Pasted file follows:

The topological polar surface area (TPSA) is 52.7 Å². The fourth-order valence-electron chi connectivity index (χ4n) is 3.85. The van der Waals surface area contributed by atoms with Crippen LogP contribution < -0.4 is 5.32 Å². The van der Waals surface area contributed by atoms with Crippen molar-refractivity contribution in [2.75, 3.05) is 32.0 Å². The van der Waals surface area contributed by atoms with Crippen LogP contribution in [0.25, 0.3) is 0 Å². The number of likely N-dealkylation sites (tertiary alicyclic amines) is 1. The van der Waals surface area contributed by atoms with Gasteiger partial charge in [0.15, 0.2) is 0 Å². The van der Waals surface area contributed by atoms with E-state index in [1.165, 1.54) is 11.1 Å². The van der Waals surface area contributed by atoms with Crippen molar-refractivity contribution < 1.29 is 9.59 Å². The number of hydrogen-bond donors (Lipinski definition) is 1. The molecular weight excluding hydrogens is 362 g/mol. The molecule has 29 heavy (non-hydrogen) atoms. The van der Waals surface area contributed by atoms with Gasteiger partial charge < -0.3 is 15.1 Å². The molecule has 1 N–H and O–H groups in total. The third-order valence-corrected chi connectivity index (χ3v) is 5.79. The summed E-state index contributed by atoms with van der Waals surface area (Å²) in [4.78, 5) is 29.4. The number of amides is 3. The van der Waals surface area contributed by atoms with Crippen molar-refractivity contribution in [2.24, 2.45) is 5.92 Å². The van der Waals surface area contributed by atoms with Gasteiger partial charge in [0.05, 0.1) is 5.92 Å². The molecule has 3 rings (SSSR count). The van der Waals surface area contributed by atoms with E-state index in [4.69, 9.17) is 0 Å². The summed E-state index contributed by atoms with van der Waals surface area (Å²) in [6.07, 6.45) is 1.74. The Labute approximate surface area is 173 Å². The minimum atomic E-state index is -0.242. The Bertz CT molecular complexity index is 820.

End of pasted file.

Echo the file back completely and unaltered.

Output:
The topological polar surface area (TPSA) is 52.7 Å². The fourth-order valence-electron chi connectivity index (χ4n) is 3.85. The van der Waals surface area contributed by atoms with Crippen LogP contribution < -0.4 is 5.32 Å². The van der Waals surface area contributed by atoms with Crippen molar-refractivity contribution in [2.75, 3.05) is 32.0 Å². The van der Waals surface area contributed by atoms with Crippen LogP contribution in [0.25, 0.3) is 0 Å². The number of likely N-dealkylation sites (tertiary alicyclic amines) is 1. The van der Waals surface area contributed by atoms with Gasteiger partial charge in [0.15, 0.2) is 0 Å². The van der Waals surface area contributed by atoms with E-state index in [1.165, 1.54) is 11.1 Å². The van der Waals surface area contributed by atoms with Crippen molar-refractivity contribution < 1.29 is 9.59 Å². The number of hydrogen-bond donors (Lipinski definition) is 1. The molecular weight excluding hydrogens is 362 g/mol. The molecule has 29 heavy (non-hydrogen) atoms. The van der Waals surface area contributed by atoms with Gasteiger partial charge < -0.3 is 15.1 Å². The molecule has 1 N–H and O–H groups in total. The third-order valence-corrected chi connectivity index (χ3v) is 5.79. The summed E-state index contributed by atoms with van der Waals surface area (Å²) in [4.78, 5) is 29.4. The number of amides is 3. The van der Waals surface area contributed by atoms with Crippen molar-refractivity contribution in [2.24, 2.45) is 5.92 Å². The van der Waals surface area contributed by atoms with Gasteiger partial charge in [0.05, 0.1) is 5.92 Å². The molecule has 3 rings (SSSR count). The van der Waals surface area contributed by atoms with E-state index in [4.69, 9.17) is 0 Å². The summed E-state index contributed by atoms with van der Waals surface area (Å²) in [6.07, 6.45) is 1.74. The Labute approximate surface area is 173 Å². The minimum atomic E-state index is -0.242. The Bertz CT molecular complexity index is 820.